On the heels of the Federated-Macy's acquisition of its rival May Company comes coverage in the New York Times of Macy's launch of ThisIt.com, a teen micro-site. The content provides guides on fashion, music, and suggestions on how to make the most from the Macy's e-commerce site. Content is licensed from Teen Vogue and Universal Music Group. (click on the image for a larger view)
In my view, this has several implications. First, regional department store brands like Burdine's, Von Maur, and Lazarus are being phased out in favor of a single unified brand like Macy's. I never thought consumers really understood the difference between Macy's East and Macy's West, and even remixed brand names like Lazarus-Macy's, Bon-Macy's and Rich's-Macy's seemed a little forced.
Second, the involvement of Teen Vogue shows the power of custom publishing. Teens are clearly a sweet spot where retail and media content collide, but after you explore this example, one could see how online shopping guides like ThisIt could be created based on other traditional print titles like Elle, Lucky or Maxim. A separate site also creates distance from the main brand, and provides opportunities to take creative risks that a Macy's could never take. In a rapidly-evolving media world, this gives Macy's the ability to explore new store formats with the same speed that Lloyd Braun is able to explore new Yahoo! media partnerships.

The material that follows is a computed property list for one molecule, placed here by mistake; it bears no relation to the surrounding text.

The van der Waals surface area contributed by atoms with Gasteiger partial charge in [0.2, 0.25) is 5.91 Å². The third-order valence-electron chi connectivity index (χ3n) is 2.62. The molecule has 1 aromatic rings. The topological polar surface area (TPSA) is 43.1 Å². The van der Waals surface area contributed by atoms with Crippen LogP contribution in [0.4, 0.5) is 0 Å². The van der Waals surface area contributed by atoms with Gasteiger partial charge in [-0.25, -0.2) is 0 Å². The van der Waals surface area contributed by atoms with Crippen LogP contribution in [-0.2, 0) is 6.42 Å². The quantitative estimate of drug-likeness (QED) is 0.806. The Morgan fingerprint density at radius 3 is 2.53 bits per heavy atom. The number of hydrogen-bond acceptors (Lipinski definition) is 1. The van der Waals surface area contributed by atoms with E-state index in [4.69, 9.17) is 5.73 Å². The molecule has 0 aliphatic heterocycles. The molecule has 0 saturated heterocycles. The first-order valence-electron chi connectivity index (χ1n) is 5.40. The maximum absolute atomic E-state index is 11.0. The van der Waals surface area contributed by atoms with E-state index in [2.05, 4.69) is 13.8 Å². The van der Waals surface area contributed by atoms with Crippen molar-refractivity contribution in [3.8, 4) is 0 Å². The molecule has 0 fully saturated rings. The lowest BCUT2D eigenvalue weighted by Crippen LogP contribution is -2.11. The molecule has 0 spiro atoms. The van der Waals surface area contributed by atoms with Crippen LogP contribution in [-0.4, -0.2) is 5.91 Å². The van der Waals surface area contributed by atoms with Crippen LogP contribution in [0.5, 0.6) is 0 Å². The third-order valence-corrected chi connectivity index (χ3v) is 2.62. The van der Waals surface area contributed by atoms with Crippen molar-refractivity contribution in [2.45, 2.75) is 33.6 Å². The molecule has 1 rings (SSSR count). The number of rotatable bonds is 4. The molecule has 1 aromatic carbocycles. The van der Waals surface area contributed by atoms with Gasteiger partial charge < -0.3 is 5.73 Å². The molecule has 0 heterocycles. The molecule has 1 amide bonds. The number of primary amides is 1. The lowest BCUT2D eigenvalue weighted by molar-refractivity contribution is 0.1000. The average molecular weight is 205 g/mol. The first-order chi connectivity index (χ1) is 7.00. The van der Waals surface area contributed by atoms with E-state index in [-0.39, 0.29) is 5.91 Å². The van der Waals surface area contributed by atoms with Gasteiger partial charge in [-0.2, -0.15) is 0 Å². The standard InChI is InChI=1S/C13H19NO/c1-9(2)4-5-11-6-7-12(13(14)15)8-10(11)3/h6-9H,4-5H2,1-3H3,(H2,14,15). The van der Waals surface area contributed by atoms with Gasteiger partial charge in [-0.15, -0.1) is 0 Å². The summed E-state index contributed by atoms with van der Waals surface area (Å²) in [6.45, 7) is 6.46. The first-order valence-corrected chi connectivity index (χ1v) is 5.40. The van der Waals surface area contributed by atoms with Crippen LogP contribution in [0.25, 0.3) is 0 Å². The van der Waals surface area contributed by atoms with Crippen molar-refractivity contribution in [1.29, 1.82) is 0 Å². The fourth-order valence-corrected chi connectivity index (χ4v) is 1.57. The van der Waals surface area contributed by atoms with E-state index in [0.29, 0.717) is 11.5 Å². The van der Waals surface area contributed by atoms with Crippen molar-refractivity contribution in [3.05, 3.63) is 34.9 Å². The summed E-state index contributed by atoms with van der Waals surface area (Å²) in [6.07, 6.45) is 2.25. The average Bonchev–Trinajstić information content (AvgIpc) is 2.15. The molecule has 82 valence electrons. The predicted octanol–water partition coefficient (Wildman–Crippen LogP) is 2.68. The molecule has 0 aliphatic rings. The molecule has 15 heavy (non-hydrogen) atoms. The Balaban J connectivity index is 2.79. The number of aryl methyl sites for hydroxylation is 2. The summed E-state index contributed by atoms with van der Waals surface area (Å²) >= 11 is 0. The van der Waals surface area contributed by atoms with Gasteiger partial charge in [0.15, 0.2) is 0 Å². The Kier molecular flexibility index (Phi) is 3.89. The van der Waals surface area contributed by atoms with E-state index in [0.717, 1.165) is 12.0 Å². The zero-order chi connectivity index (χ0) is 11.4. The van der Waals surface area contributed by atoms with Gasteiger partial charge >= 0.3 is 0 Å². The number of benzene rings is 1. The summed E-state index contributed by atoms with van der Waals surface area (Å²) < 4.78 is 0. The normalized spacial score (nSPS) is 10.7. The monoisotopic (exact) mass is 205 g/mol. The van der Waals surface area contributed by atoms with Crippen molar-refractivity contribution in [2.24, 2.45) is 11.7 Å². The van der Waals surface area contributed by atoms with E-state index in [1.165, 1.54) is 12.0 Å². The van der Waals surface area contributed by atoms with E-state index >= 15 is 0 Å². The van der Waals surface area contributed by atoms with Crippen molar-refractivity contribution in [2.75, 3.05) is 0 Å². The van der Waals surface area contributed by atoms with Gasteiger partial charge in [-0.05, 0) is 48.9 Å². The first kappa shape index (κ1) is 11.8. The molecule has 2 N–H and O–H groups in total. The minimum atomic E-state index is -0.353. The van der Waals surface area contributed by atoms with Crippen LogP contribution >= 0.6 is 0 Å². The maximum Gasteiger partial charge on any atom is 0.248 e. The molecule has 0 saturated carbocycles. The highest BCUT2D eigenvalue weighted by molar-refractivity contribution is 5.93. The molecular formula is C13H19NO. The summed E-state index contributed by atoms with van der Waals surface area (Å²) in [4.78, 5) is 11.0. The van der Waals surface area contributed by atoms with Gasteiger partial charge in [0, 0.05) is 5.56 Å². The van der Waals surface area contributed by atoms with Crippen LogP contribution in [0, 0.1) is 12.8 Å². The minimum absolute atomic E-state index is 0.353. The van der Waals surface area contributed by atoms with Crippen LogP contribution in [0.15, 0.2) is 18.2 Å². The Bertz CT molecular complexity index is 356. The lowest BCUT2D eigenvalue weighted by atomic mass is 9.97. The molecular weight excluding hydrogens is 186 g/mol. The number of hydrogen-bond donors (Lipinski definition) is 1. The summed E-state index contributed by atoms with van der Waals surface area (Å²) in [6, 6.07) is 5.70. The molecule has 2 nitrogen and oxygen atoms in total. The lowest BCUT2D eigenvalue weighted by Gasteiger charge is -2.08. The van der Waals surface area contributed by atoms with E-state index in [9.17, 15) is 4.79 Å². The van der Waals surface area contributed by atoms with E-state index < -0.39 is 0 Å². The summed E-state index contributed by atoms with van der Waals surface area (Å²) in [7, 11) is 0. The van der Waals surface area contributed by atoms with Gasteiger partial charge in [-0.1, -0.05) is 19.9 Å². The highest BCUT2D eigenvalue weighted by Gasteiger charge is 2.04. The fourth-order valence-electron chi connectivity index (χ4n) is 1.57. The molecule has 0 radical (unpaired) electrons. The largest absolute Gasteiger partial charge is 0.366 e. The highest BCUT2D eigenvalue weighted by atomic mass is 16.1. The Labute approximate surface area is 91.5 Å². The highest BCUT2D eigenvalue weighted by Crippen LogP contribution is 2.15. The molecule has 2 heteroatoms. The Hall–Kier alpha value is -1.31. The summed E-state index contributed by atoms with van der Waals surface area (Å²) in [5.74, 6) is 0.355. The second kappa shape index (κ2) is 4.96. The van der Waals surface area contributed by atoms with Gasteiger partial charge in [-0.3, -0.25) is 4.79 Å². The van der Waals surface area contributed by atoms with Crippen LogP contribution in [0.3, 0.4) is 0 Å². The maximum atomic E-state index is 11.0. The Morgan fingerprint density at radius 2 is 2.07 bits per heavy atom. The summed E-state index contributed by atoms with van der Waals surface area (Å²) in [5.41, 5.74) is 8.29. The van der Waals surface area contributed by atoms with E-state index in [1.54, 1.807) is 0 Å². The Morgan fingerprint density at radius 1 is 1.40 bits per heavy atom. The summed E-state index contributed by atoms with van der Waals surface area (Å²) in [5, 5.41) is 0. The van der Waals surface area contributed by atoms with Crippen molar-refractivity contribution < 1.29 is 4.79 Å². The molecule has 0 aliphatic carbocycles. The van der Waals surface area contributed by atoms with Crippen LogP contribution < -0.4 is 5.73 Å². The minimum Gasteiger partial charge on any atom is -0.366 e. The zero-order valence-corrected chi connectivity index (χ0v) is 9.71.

Third, this kind of innovation isn't limited to Macy's. If you visit http://vogue.jerseygardens.com/, a web site maintained by Mallfinder Network, you can see how blogging print articles can help create awareness of certain stores within a traditional shopping mall. For this reason I believe there is an emerging sweet spot encompassing retail, blogs, and custom publishing. The reason for this is market intelligence. Since last year, hotels like Fairmont have stepped up their efforts to understand their customer. Teen consumer research leader Alloy Marketing has chosen to shift its focus from online retail to its message boards, polls and search results, and soon, RFID.
(Disclosure: I founded Mallfinder Network and developed the idea of combining print media content with mall property web sites.)